This year marks the 10th anniversary of Free RPG Day, and somehow it’s the first time I took part in the event. I guess the main reason is that, where I live, there’s not a lot of publicity for the event. Okay, that’s an understatement. You’d have to specifically ask someone who knows about it, because I never did see any signs put up in a game store or notices posted online.
Anyway, my friend Jeff told me about this year’s event at Mid-South Hobbies and Games, so I eagerly attended. The event at this store was run by a local gaming group called FORGE, and they recruited GMs for two time slots that day. Each 4-hour slot offered several games, and I picked Mutant Crawl Classics and Night’s Black Agents.
Mutant Crawl Classics
Jeff’s son Parker ran The Museum at the End of Time, a Mutant Crawl Classics adventure by Jim Wampler. I’m excited about this game—it’s the forthcoming far-future post-apocalypse game from Goodman Games, a companion game to Dungeon Crawl Classics. In this preview adventure, we played 0-level tribespeople who discover the titular museum and encounter its guardians, artifacts, and mysteries.
|I love any opportunity to use lots of dice. Except Shadowrun.
Though it was Parker’s first time running a DCC-related game, he did a good job. We had about a 50% death rate, which isn’t bad for a game like this, though most of our deaths came from trying to understand artifacts we found. (You’d think we’d learn our lesson after a while, but our main objective was to identify artifacts and bring them back to our village.)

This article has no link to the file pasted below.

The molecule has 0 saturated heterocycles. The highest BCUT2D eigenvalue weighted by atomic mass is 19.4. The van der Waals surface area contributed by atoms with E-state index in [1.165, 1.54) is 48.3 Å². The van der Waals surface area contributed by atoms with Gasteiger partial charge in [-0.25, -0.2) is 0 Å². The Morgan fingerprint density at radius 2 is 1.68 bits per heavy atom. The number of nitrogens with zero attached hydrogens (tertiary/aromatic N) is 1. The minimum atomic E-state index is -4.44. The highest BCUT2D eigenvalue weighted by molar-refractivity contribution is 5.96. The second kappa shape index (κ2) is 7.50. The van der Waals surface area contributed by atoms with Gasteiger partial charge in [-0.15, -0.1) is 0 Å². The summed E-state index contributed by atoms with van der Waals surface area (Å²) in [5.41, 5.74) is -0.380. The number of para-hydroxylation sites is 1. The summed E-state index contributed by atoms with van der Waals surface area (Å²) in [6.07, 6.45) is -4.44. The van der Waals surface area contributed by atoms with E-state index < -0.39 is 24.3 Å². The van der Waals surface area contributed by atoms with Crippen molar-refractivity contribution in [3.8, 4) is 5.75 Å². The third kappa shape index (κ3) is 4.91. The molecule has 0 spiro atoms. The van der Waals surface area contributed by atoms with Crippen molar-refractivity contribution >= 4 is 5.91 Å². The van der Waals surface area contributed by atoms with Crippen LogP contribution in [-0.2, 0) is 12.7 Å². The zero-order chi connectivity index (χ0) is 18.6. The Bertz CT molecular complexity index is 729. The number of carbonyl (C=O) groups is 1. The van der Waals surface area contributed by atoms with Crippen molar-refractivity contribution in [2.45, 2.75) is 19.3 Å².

My favorite thing was our weird character types. Besides pure humans, we had mutants, manimals (including one buffalo-man and a frog lady), and plantients. Judging from the layout of our character sheets, I suspect that characters in this game will be able to acquire more mutations after character creation. I hope so. Mutations are fun.
Night’s Black Agents
For our other session, Jeff ran The Van Helsing Letter, a Night’s Black Agents adventure by Gareth Ryder-Hanrahan. This was my first exposure to the Gumshoe system in play. (I’d read Trail of Cthulhu, but hadn’t played or run a game using the system.) The players took the roles of modern-day espionage agents trying to track down something valuable left behind by Van Helsing—something that might help in a struggle against a strange kind of vampire.
|I was the driver. Definitely good driver.
You know, sometimes you get a great group of players who really work well as a team, make smart decisions, and get the mission done without a lot of arguing, missing clues, and wasting time on unimportant activities.
Anyway, this adventure had an interesting story. I learned later that GRH designed it in a totally open-ended way, providing sections on the characters, locations, and situation, but without providing scenes or encounters, intending that the GM and players drive what happens where, and leaving it up to the GM to decide which elements were true and which were red herrings. (Mmm, red herring. That’s what we had.)
In addition to the gaming, I won raffles for a Free RPG Day 6-sider and a set of cool green dice! I’m proud of the 6-sider, because the first time I rolled it, it gave me enough damage to kill a sentry robot. Sweet!
They also gave out cleverly-themed pencils…
Did you attend a Free RPG Day event? Have you even heard of it before? Lemme know in the comments.